In the non-current statistics programme, more-comprehensive surveys may be conducted once every few years. These surveys should provide comprehensive information on the economically active population by industry, occupation and status in employment, and on activity patterns over the year, work experience, multiple job-holding, education and training, hours worked and income from employment (Hussmanns, Mehran and Verma, 1990). Other topics, such as time use or informal employment, may also be included, along with demographic and household and family characteristics. The benchmark statistics obtained, as well as the possibility of in-depth analysis, are particularly valuable for understanding gender issues.
Avoiding gender bias in data collection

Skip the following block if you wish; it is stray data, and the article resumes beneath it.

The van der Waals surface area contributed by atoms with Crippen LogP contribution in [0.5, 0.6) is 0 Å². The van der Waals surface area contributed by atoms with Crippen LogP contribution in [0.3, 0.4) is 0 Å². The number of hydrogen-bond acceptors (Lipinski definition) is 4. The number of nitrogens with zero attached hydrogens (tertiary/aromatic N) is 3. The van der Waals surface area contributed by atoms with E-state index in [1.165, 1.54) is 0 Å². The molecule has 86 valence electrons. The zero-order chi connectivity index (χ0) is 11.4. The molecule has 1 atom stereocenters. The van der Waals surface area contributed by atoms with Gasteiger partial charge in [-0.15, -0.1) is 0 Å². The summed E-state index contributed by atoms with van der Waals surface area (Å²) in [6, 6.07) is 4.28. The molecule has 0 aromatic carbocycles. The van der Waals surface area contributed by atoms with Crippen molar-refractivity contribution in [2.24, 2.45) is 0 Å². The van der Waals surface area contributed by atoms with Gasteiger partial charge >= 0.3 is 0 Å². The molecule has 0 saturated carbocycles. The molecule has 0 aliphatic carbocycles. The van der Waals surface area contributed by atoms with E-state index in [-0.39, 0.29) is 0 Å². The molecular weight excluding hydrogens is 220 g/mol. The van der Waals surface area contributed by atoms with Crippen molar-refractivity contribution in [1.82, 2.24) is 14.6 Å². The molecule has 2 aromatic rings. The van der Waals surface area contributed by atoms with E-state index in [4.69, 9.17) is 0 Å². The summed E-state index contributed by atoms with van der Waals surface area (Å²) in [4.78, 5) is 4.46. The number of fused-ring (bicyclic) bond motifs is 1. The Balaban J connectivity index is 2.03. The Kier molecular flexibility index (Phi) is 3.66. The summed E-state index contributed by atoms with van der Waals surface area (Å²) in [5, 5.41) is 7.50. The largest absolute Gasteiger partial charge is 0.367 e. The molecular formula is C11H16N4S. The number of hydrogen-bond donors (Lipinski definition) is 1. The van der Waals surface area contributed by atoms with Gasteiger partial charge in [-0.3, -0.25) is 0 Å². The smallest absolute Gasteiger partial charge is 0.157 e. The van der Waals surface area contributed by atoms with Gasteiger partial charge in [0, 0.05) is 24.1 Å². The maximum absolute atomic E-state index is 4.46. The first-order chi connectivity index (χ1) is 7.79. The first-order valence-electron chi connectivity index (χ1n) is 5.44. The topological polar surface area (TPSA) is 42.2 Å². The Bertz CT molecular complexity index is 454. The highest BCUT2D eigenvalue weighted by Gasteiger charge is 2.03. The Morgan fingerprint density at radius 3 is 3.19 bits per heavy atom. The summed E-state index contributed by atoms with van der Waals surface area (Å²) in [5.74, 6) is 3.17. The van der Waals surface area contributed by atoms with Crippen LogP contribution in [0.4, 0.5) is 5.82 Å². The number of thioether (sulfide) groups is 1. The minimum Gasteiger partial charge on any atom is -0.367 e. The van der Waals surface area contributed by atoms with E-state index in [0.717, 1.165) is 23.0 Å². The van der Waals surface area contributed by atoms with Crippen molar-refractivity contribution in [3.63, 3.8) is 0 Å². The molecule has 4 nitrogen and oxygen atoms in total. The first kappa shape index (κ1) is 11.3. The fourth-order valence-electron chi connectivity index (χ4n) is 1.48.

Questionnaire design, the development of manuals and the training of the interviewers are key elements in avoiding gender bias in data collection. These elements should be reviewed from a gender perspective before implementing the survey. For each topic covered by the labour force survey, there are strategies for reducing the underreporting of economic activity and the misreporting of categories of labour force or employment conditions, as presented in detail in the following subsections. Box III.5 and box III.6 present a summary of those measurement strategies.
- +Box III. 5 Designing the questionnaires for labour force surveys for better gender statistics: a checklist
Ensure that members of the team designing the questionnaires are trained in gender issues and gender-specific measurement issues related to work
Use a set of questions rather than one direct question for each of the topics
Include additional probing questions for selected groups of employed or status-in-employment categories
Use lists of economic activities that are usually underreported (for example, those considered an extension of domestic activities, and/or carried out in the home)